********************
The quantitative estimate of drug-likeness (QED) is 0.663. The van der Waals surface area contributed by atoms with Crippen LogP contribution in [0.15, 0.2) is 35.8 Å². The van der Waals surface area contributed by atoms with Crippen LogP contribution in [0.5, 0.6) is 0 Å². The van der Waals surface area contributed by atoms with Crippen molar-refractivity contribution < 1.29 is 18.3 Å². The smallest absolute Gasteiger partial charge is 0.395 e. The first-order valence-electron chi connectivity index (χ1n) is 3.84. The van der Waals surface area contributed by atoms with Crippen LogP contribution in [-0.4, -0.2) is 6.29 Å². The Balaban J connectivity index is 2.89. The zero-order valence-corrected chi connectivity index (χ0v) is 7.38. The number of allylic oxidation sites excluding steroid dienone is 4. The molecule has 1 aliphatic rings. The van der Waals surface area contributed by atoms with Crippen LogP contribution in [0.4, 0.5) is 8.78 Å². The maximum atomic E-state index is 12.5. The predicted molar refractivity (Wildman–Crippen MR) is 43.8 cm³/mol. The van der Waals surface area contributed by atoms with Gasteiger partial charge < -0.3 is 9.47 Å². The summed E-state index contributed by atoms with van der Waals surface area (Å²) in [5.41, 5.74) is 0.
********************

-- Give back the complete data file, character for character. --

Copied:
The quantitative estimate of drug-likeness (QED) is 0.663. The van der Waals surface area contributed by atoms with Crippen LogP contribution in [0.15, 0.2) is 35.8 Å². The van der Waals surface area contributed by atoms with Crippen LogP contribution in [0.5, 0.6) is 0 Å². The van der Waals surface area contributed by atoms with Crippen molar-refractivity contribution < 1.29 is 18.3 Å². The smallest absolute Gasteiger partial charge is 0.395 e. The first-order valence-electron chi connectivity index (χ1n) is 3.84. The van der Waals surface area contributed by atoms with Crippen LogP contribution in [-0.4, -0.2) is 6.29 Å². The Balaban J connectivity index is 2.89. The zero-order valence-corrected chi connectivity index (χ0v) is 7.38. The number of allylic oxidation sites excluding steroid dienone is 4. The molecule has 1 aliphatic rings. The van der Waals surface area contributed by atoms with Crippen LogP contribution in [0.4, 0.5) is 8.78 Å². The maximum atomic E-state index is 12.5. The predicted molar refractivity (Wildman–Crippen MR) is 43.8 cm³/mol. The van der Waals surface area contributed by atoms with Gasteiger partial charge < -0.3 is 9.47 Å². The summed E-state index contributed by atoms with van der Waals surface area (Å²) in [5.41, 5.74) is 0.